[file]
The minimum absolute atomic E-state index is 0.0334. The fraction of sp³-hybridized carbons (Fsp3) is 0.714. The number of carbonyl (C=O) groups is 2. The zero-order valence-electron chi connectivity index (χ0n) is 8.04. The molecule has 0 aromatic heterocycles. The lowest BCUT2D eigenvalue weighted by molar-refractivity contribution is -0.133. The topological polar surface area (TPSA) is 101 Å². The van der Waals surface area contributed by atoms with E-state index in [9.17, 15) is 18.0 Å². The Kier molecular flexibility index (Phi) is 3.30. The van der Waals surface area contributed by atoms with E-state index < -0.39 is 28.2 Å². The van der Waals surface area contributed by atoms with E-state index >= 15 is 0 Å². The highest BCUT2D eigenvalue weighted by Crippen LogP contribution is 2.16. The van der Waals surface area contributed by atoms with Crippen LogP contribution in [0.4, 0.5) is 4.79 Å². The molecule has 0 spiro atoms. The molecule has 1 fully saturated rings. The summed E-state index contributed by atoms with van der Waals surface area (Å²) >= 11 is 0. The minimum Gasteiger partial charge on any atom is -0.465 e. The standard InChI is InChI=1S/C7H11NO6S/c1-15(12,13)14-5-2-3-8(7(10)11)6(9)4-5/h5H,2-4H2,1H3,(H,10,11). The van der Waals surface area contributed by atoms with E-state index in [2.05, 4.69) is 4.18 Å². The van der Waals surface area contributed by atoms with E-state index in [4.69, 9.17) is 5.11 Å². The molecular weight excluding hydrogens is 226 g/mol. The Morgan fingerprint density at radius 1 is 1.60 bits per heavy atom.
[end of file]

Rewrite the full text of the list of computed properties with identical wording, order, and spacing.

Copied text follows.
The minimum absolute atomic E-state index is 0.0334. The fraction of sp³-hybridized carbons (Fsp3) is 0.714. The number of carbonyl (C=O) groups is 2. The zero-order valence-electron chi connectivity index (χ0n) is 8.04. The molecule has 0 aromatic heterocycles. The lowest BCUT2D eigenvalue weighted by molar-refractivity contribution is -0.133. The topological polar surface area (TPSA) is 101 Å². The van der Waals surface area contributed by atoms with E-state index in [9.17, 15) is 18.0 Å². The Kier molecular flexibility index (Phi) is 3.30. The van der Waals surface area contributed by atoms with E-state index < -0.39 is 28.2 Å². The van der Waals surface area contributed by atoms with E-state index >= 15 is 0 Å². The highest BCUT2D eigenvalue weighted by Crippen LogP contribution is 2.16. The van der Waals surface area contributed by atoms with Crippen LogP contribution in [0.4, 0.5) is 4.79 Å². The molecule has 0 spiro atoms. The molecule has 1 fully saturated rings. The summed E-state index contributed by atoms with van der Waals surface area (Å²) >= 11 is 0. The minimum Gasteiger partial charge on any atom is -0.465 e. The standard InChI is InChI=1S/C7H11NO6S/c1-15(12,13)14-5-2-3-8(7(10)11)6(9)4-5/h5H,2-4H2,1H3,(H,10,11). The van der Waals surface area contributed by atoms with E-state index in [2.05, 4.69) is 4.18 Å². The van der Waals surface area contributed by atoms with E-state index in [4.69, 9.17) is 5.11 Å². The molecular weight excluding hydrogens is 226 g/mol. The Morgan fingerprint density at radius 1 is 1.60 bits per heavy atom.